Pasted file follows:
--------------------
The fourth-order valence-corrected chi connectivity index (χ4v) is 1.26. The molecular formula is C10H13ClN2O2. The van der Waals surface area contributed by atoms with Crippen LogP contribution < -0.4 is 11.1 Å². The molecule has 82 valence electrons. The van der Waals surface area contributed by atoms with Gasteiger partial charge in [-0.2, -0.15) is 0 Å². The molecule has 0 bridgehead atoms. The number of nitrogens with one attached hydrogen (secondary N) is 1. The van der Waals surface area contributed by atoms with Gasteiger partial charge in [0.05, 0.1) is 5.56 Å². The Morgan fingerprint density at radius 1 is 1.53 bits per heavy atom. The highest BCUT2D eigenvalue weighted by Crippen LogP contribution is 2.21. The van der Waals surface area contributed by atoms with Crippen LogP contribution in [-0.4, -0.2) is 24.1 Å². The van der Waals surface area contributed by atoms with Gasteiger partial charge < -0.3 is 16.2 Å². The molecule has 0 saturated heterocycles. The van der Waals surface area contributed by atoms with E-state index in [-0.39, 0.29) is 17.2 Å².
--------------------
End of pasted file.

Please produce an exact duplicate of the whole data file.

The fourth-order valence-corrected chi connectivity index (χ4v) is 1.26. The molecular formula is C10H13ClN2O2. The van der Waals surface area contributed by atoms with Crippen LogP contribution < -0.4 is 11.1 Å². The molecule has 82 valence electrons. The van der Waals surface area contributed by atoms with Gasteiger partial charge in [-0.2, -0.15) is 0 Å². The molecule has 0 bridgehead atoms. The number of nitrogens with one attached hydrogen (secondary N) is 1. The van der Waals surface area contributed by atoms with Gasteiger partial charge in [0.05, 0.1) is 5.56 Å². The Morgan fingerprint density at radius 1 is 1.53 bits per heavy atom. The highest BCUT2D eigenvalue weighted by Crippen LogP contribution is 2.21. The van der Waals surface area contributed by atoms with Crippen LogP contribution in [-0.4, -0.2) is 24.1 Å². The van der Waals surface area contributed by atoms with Gasteiger partial charge < -0.3 is 16.2 Å². The molecule has 0 saturated heterocycles. The van der Waals surface area contributed by atoms with E-state index in [-0.39, 0.29) is 17.2 Å².